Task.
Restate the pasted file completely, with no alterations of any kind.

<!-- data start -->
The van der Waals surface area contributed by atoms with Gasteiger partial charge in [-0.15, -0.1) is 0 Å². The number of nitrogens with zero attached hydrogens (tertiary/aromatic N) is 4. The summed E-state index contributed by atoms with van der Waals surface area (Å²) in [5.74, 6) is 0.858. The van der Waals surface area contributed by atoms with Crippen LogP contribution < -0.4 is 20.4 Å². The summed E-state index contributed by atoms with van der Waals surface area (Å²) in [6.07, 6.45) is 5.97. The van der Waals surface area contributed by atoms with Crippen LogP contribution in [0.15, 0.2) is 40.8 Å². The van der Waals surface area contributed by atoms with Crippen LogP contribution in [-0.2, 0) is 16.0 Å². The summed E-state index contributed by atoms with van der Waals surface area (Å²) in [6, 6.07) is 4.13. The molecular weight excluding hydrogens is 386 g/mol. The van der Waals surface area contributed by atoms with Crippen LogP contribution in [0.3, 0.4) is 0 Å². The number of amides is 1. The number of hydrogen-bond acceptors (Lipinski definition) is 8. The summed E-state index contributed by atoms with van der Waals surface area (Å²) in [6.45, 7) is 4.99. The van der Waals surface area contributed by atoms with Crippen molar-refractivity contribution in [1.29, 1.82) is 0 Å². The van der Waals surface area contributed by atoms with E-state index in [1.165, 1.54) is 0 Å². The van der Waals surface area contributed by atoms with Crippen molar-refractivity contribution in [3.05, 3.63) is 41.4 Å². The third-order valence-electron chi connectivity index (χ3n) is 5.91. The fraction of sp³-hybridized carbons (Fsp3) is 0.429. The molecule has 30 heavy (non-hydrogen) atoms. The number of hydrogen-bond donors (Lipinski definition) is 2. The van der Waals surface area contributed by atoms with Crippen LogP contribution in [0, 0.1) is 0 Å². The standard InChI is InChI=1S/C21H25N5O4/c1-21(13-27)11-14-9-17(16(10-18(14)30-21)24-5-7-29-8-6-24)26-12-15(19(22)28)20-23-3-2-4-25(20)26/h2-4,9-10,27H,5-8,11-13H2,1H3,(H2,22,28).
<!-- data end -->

The van der Waals surface area contributed by atoms with Gasteiger partial charge in [-0.15, -0.1) is 0 Å². The number of nitrogens with zero attached hydrogens (tertiary/aromatic N) is 4. The summed E-state index contributed by atoms with van der Waals surface area (Å²) in [5.74, 6) is 0.858. The van der Waals surface area contributed by atoms with Crippen LogP contribution < -0.4 is 20.4 Å². The summed E-state index contributed by atoms with van der Waals surface area (Å²) in [6.07, 6.45) is 5.97. The van der Waals surface area contributed by atoms with Crippen LogP contribution in [0.15, 0.2) is 40.8 Å². The van der Waals surface area contributed by atoms with Crippen LogP contribution in [-0.2, 0) is 16.0 Å². The summed E-state index contributed by atoms with van der Waals surface area (Å²) in [6, 6.07) is 4.13. The molecular weight excluding hydrogens is 386 g/mol. The van der Waals surface area contributed by atoms with Crippen LogP contribution in [0.3, 0.4) is 0 Å². The number of amides is 1. The number of hydrogen-bond acceptors (Lipinski definition) is 8. The summed E-state index contributed by atoms with van der Waals surface area (Å²) in [6.45, 7) is 4.99. The van der Waals surface area contributed by atoms with Crippen molar-refractivity contribution in [1.29, 1.82) is 0 Å². The van der Waals surface area contributed by atoms with E-state index in [1.165, 1.54) is 0 Å². The van der Waals surface area contributed by atoms with Crippen molar-refractivity contribution in [3.05, 3.63) is 41.4 Å². The third-order valence-electron chi connectivity index (χ3n) is 5.91. The fraction of sp³-hybridized carbons (Fsp3) is 0.429. The molecule has 30 heavy (non-hydrogen) atoms. The number of hydrogen-bond donors (Lipinski definition) is 2. The van der Waals surface area contributed by atoms with Crippen LogP contribution in [0, 0.1) is 0 Å². The standard InChI is InChI=1S/C21H25N5O4/c1-21(13-27)11-14-9-17(16(10-18(14)30-21)24-5-7-29-8-6-24)26-12-15(19(22)28)20-23-3-2-4-25(20)26/h2-4,9-10,27H,5-8,11-13H2,1H3,(H2,22,28).